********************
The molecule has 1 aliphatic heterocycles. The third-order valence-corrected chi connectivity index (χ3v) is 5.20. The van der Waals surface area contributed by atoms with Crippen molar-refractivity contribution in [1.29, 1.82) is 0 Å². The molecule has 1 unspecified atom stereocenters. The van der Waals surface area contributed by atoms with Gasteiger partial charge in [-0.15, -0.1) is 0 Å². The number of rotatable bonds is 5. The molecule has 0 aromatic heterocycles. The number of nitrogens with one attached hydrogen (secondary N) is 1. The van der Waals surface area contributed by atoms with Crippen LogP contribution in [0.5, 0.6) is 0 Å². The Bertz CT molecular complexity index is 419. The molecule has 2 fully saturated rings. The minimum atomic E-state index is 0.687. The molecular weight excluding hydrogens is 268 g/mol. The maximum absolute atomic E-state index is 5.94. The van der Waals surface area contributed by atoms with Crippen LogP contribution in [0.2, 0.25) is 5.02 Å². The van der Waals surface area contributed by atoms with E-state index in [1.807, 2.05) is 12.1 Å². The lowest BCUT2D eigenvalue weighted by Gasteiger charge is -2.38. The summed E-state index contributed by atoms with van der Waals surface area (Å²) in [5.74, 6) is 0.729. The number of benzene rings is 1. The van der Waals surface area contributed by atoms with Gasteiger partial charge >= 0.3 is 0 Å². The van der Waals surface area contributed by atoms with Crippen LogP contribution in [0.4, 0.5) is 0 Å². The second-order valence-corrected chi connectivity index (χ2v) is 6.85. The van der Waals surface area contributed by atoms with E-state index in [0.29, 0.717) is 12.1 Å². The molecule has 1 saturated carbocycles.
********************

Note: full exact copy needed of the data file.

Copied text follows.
The molecule has 1 aliphatic heterocycles. The third-order valence-corrected chi connectivity index (χ3v) is 5.20. The van der Waals surface area contributed by atoms with Crippen molar-refractivity contribution in [1.29, 1.82) is 0 Å². The molecule has 1 unspecified atom stereocenters. The van der Waals surface area contributed by atoms with Gasteiger partial charge in [-0.15, -0.1) is 0 Å². The number of rotatable bonds is 5. The molecule has 0 aromatic heterocycles. The number of nitrogens with one attached hydrogen (secondary N) is 1. The van der Waals surface area contributed by atoms with Crippen LogP contribution in [0.5, 0.6) is 0 Å². The Bertz CT molecular complexity index is 419. The molecule has 2 fully saturated rings. The minimum atomic E-state index is 0.687. The molecular weight excluding hydrogens is 268 g/mol. The maximum absolute atomic E-state index is 5.94. The van der Waals surface area contributed by atoms with Crippen LogP contribution in [0.2, 0.25) is 5.02 Å². The van der Waals surface area contributed by atoms with E-state index in [1.807, 2.05) is 12.1 Å². The lowest BCUT2D eigenvalue weighted by Gasteiger charge is -2.38. The summed E-state index contributed by atoms with van der Waals surface area (Å²) in [5.74, 6) is 0.729. The number of benzene rings is 1. The van der Waals surface area contributed by atoms with Gasteiger partial charge >= 0.3 is 0 Å². The van der Waals surface area contributed by atoms with Crippen LogP contribution in [0.4, 0.5) is 0 Å². The second-order valence-corrected chi connectivity index (χ2v) is 6.85. The van der Waals surface area contributed by atoms with E-state index in [0.29, 0.717) is 12.1 Å². The molecule has 1 saturated carbocycles.